Does Vaping Help You Quit Smoking? Yes, But…

Carl V. Phillips | Contributor

This week’s headlines contain the all-too-familiar claim that a new study shows that vaping does not aid in smoking cessation, or even hinders it. Once again, this interpretation of the study results is wrong, and once again it is for most of the same reasons similar past claims were wrong. The error is not complicated, but it is easy for tobacco controllers to use it to manufacture anti-vaping results: Not every smoker who vapes is trying to switch, and smokers who have been vaping a while have already demonstrated they are not likely to switch. An additional common error is ignoring the fact that smokers who use vaping to quit are often having a harder time quitting (the majority of quitters just walk away from smoking when they finally decide to). This too is a problem with the new study, though not the main one.

The new paper, “Are electronic nicotine delivery systems helping cigarette smokers quit? Evidence from a prospective cohort study of U.S. adult smokers, 2015–2016,” by Scott R. Weaver, Jidong Huang, Terry F. Pechacek, John Wesley Heath, David L. Ashley, and Michael P. Eriksen appeared in the journal PLOS One. The authors are part of the FDA’s pet research shop at Georgia State University, and while they did not spin their results as hard as some of those reporting them did, they definitely did interpret their data in way that appears designed to support the FDA’s anti-vaping plans.

The study followed a cohort of smokers and found that those who also vaped at baseline (in 2015) were considerably less likely to have been smoking-abstinent for 30 days at follow-up (in 2016). (This was referred to as “quitting” smoking, though most smokers who are abstinent for 30 days actually start smoking again.) It turns out that almost 10% percent of the vapers became smoking-abstinent, which is actually quite impressive. Any intervention that got 10% of a random sample of adult smokers to quit in a year would be considered wildly successful. The “considerably less” result was driven by the fact that an astonishing portion of the non-vaping smokers, almost 20 percent, were smoking-abstinent at follow-up.

The authors acknowledge that this was odd, but they do not investigate it. Proper scientists, upon encountering something this strange in their data, would endeavor to explain it. If they could not, they would be doubtful about all their results. In the dysfunctional world of public health research, however, it is considered adequate to simply note that something might have been a problem and then just ignore it in the analysis. Thus, it could be that there was something unusual about the non-vapers in the sample, while the vapers were more typical, and that alone created the main result. But even setting that aside (i.e., assuming — for no good reason — that whatever produced a sample of non-vaping smokers who were unusually likely to quit soon also affected the sample who vaped), there is still the generic problem with studies like this.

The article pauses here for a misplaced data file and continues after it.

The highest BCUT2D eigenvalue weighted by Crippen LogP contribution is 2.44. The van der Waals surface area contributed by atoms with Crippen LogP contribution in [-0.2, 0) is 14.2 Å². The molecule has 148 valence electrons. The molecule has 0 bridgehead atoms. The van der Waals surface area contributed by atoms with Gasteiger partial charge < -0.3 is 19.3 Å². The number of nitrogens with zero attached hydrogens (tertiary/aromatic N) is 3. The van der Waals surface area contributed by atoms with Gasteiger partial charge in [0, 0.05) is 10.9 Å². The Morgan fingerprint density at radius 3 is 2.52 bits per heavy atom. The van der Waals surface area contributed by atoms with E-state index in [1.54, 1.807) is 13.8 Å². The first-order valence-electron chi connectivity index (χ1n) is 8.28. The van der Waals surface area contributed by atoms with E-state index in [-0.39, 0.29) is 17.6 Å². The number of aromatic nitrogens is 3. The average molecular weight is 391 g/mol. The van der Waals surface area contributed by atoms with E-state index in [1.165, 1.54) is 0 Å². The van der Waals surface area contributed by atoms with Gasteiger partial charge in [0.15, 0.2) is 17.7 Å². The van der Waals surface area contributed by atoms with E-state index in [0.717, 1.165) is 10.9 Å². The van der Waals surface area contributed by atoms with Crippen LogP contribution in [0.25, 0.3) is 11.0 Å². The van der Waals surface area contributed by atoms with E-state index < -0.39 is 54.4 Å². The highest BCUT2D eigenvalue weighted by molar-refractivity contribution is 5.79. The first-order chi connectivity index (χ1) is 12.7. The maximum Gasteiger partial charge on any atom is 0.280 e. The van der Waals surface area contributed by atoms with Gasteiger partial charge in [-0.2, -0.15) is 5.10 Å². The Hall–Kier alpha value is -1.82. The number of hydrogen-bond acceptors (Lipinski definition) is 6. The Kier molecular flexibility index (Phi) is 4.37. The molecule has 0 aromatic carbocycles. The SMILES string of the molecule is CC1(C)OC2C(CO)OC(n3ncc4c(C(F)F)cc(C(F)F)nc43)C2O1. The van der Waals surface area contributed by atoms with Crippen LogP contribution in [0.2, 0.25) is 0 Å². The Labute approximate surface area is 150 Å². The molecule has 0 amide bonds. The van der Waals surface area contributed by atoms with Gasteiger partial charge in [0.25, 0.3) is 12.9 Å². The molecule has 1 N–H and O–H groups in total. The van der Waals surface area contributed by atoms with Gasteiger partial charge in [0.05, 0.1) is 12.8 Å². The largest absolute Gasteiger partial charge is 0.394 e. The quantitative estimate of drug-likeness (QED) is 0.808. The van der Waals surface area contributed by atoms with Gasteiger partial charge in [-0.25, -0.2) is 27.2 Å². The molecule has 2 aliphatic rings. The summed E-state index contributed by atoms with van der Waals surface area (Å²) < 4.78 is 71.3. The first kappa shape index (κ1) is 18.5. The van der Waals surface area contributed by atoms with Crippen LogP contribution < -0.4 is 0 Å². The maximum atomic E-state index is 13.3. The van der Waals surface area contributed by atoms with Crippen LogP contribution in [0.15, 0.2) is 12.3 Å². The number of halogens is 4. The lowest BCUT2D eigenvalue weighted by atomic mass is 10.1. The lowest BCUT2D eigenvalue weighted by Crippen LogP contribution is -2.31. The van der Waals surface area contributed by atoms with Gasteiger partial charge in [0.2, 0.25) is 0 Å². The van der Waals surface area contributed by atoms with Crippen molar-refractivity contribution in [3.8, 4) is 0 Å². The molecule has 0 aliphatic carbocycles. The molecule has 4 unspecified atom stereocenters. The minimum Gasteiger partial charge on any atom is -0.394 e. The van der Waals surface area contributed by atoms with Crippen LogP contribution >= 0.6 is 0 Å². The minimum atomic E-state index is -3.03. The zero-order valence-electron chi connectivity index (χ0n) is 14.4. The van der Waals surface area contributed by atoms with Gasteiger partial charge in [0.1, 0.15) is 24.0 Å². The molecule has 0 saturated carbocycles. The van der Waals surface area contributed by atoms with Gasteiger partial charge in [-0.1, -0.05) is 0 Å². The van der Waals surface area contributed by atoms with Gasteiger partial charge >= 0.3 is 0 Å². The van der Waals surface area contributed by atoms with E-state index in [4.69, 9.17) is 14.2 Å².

A previous science lesson addressed the difference between stock and flow, the importance of which is emphasized in the (few) good epidemiology textbooks and courses, but which is widely ignored in the literature. As a general rule, if you take a random sample of people and ask “do you do X right now,” (measuring the current stock, also known as prevalence) most of those answering “yes” will be those who have done X for a long while and will continue to do so. This is true even when there are far more people who do X briefly. The stock at a given moment is mostly long-term Xers, and thus is a poor measure of the flow (also known as incidence) of everyone who initiates X. So, for example, at any given moment, most of the people with a headache are the minority who suffer from chronic headaches, even though over the course of a year almost everyone gets a headache. Similarly, most people who are in London live there and will continue to do so, but most people who have been there in the last year have already left. If you want to study how much getting a headache decreases food intake for the day, you do not want to collect a sample of people who have a headache right now, because most of them have a headache most days.

In vaping studies, if you gather a cross-section of smokers who currently also vape, most of them will be those who have been doing both for a while and, for the same reasons, will continue to do both. They will include dedicated smokers who vape some (to cut down or to deal with place bans) as well as smokers who hoped to switch entirely and failed to do so, but kept vaping some (they may still be hoping to switch entirely, but have already demonstrated it is less likely to happen than for those who succeeded). At the moment of sample selection, there will be a few “vaping success story” candidates — smokers who have recently started vaping and will soon switch entirely — but very few of them. They do not stay part of the stock very long. Thus, sampling people who have both vaped and smoked recently is a way to avoid including almost everyone who is a good candidate for switching. But the game is to pretend that it is a measure of whether vaping helps people quit smoking.